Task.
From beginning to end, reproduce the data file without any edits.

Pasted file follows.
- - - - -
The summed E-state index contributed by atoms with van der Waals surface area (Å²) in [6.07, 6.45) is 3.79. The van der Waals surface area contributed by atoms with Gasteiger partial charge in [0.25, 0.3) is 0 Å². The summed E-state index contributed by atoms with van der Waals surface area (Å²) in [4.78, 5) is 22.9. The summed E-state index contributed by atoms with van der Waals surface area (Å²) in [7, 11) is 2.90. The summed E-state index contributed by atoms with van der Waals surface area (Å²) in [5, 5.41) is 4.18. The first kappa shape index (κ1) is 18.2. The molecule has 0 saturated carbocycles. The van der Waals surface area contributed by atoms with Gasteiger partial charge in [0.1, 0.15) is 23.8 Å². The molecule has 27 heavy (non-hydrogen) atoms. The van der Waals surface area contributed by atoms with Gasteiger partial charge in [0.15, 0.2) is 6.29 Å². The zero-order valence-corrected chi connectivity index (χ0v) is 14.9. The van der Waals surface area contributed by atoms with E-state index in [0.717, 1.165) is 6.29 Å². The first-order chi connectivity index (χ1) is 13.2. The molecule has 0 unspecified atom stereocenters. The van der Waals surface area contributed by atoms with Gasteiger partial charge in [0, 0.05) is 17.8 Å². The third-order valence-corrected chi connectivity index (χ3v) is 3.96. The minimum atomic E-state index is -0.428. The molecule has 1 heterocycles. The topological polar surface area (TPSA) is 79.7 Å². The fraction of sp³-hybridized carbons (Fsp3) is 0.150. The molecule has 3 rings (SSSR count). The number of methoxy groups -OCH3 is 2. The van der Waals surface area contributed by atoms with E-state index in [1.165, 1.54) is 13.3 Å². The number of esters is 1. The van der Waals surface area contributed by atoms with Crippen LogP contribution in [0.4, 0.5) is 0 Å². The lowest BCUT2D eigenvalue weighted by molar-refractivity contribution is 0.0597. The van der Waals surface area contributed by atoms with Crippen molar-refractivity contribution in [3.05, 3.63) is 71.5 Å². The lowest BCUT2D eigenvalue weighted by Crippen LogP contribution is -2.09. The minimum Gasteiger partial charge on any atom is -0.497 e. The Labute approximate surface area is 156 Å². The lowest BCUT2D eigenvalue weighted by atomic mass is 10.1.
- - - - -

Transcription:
The summed E-state index contributed by atoms with van der Waals surface area (Å²) in [6.07, 6.45) is 3.79. The van der Waals surface area contributed by atoms with Gasteiger partial charge in [0.25, 0.3) is 0 Å². The summed E-state index contributed by atoms with van der Waals surface area (Å²) in [4.78, 5) is 22.9. The summed E-state index contributed by atoms with van der Waals surface area (Å²) in [7, 11) is 2.90. The summed E-state index contributed by atoms with van der Waals surface area (Å²) in [5, 5.41) is 4.18. The first kappa shape index (κ1) is 18.2. The molecule has 0 saturated carbocycles. The van der Waals surface area contributed by atoms with Gasteiger partial charge in [0.1, 0.15) is 23.8 Å². The molecule has 27 heavy (non-hydrogen) atoms. The van der Waals surface area contributed by atoms with Gasteiger partial charge in [0.15, 0.2) is 6.29 Å². The zero-order valence-corrected chi connectivity index (χ0v) is 14.9. The van der Waals surface area contributed by atoms with E-state index in [0.717, 1.165) is 6.29 Å². The first-order chi connectivity index (χ1) is 13.2. The molecule has 0 unspecified atom stereocenters. The van der Waals surface area contributed by atoms with Gasteiger partial charge in [0, 0.05) is 17.8 Å². The third-order valence-corrected chi connectivity index (χ3v) is 3.96. The minimum atomic E-state index is -0.428. The molecule has 1 heterocycles. The topological polar surface area (TPSA) is 79.7 Å². The fraction of sp³-hybridized carbons (Fsp3) is 0.150. The molecule has 3 rings (SSSR count). The number of methoxy groups -OCH3 is 2. The van der Waals surface area contributed by atoms with E-state index in [1.165, 1.54) is 13.3 Å². The number of esters is 1. The van der Waals surface area contributed by atoms with Crippen LogP contribution in [0.4, 0.5) is 0 Å². The lowest BCUT2D eigenvalue weighted by molar-refractivity contribution is 0.0597. The van der Waals surface area contributed by atoms with Crippen molar-refractivity contribution in [3.05, 3.63) is 71.5 Å². The lowest BCUT2D eigenvalue weighted by Crippen LogP contribution is -2.09. The minimum Gasteiger partial charge on any atom is -0.497 e. The Labute approximate surface area is 156 Å². The lowest BCUT2D eigenvalue weighted by atomic mass is 10.1.